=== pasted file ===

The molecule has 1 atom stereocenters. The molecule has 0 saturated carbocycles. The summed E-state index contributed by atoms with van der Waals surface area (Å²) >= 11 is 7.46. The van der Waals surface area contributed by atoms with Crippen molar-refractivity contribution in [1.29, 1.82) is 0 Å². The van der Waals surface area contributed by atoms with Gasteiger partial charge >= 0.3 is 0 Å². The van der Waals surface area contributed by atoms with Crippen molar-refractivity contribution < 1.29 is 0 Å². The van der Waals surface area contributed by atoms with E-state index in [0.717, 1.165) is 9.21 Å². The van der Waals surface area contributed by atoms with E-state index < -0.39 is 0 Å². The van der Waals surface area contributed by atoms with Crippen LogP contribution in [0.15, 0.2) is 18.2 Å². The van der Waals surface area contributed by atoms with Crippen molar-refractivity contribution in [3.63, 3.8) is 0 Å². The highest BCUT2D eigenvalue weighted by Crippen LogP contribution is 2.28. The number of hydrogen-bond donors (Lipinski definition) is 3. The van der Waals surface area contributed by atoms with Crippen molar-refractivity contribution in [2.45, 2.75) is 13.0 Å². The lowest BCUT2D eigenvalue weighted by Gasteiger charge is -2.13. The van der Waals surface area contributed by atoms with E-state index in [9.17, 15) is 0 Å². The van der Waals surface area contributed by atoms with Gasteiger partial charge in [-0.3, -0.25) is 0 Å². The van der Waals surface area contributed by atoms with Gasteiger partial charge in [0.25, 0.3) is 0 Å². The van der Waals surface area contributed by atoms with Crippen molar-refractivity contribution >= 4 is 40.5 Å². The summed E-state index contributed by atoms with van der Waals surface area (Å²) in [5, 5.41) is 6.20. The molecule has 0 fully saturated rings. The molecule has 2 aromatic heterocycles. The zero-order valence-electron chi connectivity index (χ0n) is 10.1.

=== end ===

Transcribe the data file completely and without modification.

The molecule has 1 atom stereocenters. The molecule has 0 saturated carbocycles. The summed E-state index contributed by atoms with van der Waals surface area (Å²) >= 11 is 7.46. The van der Waals surface area contributed by atoms with Crippen molar-refractivity contribution in [1.29, 1.82) is 0 Å². The van der Waals surface area contributed by atoms with Gasteiger partial charge >= 0.3 is 0 Å². The van der Waals surface area contributed by atoms with Crippen molar-refractivity contribution < 1.29 is 0 Å². The van der Waals surface area contributed by atoms with E-state index in [0.717, 1.165) is 9.21 Å². The van der Waals surface area contributed by atoms with E-state index < -0.39 is 0 Å². The van der Waals surface area contributed by atoms with Crippen LogP contribution in [0.15, 0.2) is 18.2 Å². The van der Waals surface area contributed by atoms with Crippen molar-refractivity contribution in [3.63, 3.8) is 0 Å². The highest BCUT2D eigenvalue weighted by Crippen LogP contribution is 2.28. The number of hydrogen-bond donors (Lipinski definition) is 3. The van der Waals surface area contributed by atoms with Crippen molar-refractivity contribution in [2.45, 2.75) is 13.0 Å². The lowest BCUT2D eigenvalue weighted by Gasteiger charge is -2.13. The van der Waals surface area contributed by atoms with E-state index in [9.17, 15) is 0 Å². The van der Waals surface area contributed by atoms with Gasteiger partial charge in [-0.3, -0.25) is 0 Å². The van der Waals surface area contributed by atoms with Gasteiger partial charge in [0.25, 0.3) is 0 Å². The van der Waals surface area contributed by atoms with Crippen molar-refractivity contribution >= 4 is 40.5 Å². The summed E-state index contributed by atoms with van der Waals surface area (Å²) in [5, 5.41) is 6.20. The molecule has 0 fully saturated rings. The molecule has 2 aromatic heterocycles. The zero-order valence-electron chi connectivity index (χ0n) is 10.1.